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July 29, 2006
They're Not With Us, Volume II

A week ago, Hamas went out of its way to disassociate itself with Hezbollah in Lebanon, leaking to the press that they understood the danger of linking its conflict with the Iranian/Syrian proxy in the north. Later, however, they floated an idea to team up with Hezbollah on prisoner swaps. Today, Mahmoud Abbas explicitly rejects that sentiment, announcing that they will not work with Hezbollah on negotiations:

Palestinian President Mahmoud Abbas said Saturday his government has no intention of teaming up with Shi'ite Hizboullah on negotiating the release of Palestinian and Lebanese prisoners held by Israel. ...

Hamas had raised the possibility this week of teaming up with Hizbullah to negotiate terms to release of Palestinian and Lebanese prisoners in Israel in exchange for the three IDF soldiers.

But Abbas said the situations were too different to coordinate a release.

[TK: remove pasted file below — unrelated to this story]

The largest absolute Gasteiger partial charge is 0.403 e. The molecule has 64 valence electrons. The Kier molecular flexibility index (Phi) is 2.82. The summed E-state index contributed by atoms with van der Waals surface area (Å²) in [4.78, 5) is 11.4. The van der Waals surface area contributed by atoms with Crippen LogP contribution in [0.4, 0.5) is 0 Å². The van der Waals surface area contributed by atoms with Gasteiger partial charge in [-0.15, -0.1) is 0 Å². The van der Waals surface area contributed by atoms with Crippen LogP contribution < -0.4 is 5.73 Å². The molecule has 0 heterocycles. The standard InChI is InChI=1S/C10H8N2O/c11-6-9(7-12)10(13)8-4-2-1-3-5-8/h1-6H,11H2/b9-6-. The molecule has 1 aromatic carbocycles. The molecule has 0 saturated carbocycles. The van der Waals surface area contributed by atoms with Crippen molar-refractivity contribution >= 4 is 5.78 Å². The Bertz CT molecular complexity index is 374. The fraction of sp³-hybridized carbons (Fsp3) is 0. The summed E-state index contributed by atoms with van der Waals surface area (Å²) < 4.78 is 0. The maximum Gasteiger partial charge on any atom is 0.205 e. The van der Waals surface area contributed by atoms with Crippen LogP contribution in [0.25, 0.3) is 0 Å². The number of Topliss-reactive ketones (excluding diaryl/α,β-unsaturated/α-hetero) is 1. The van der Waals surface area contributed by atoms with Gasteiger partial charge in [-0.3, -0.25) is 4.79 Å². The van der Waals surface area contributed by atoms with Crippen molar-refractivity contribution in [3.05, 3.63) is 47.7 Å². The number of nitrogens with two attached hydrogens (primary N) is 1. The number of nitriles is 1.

"Our brothers in Lebanon have their own special case ... and we have our special case," he said while in Alexandria to meet with Egyptian President Hosni Mubarak.

That's the good news. The bad news is that, according to Abbas, Israel has agreed in principle to release Palestinian prisoners first in a trade for Gilad Shalit. Abbas said that the releases had to fit certain parameters: wonen, "children" (likely teenage rockthrowers or worse), the sick and elderly, and most importantly, people the Israelis would not be releasing under other circumstances. In the last such swap, Abbas complained that a large number of the prisoners had served their full sentences already.

The Israelis are making a mistake if they agree to this, unless it comes with the complete disarming of all militias and an agreement by Hamas to recognize Israel and to honor past agreements. Paying the Danegeld only ensures that the Danes will not depart, as the proverb states. Prisoner swaps should come at the end of hostilities and not as the end result of extortion. Israel has done this too often, and the result has always been more abductions. Why does Ehud Olmert think that Hassan Nasrallah felt sanguine enough about his abduction mission to launch it?

Israel's military action put enough pressure on Abbas to keep them from linking with Hezbollah. Giving up now takes them back to square one -- or perhaps even further back. A prisoner swap with no other resolutions to the overall status only endorses more kidnappings and raids.

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Posted by Ed Morrissey at July 29, 2006 9:28 AM

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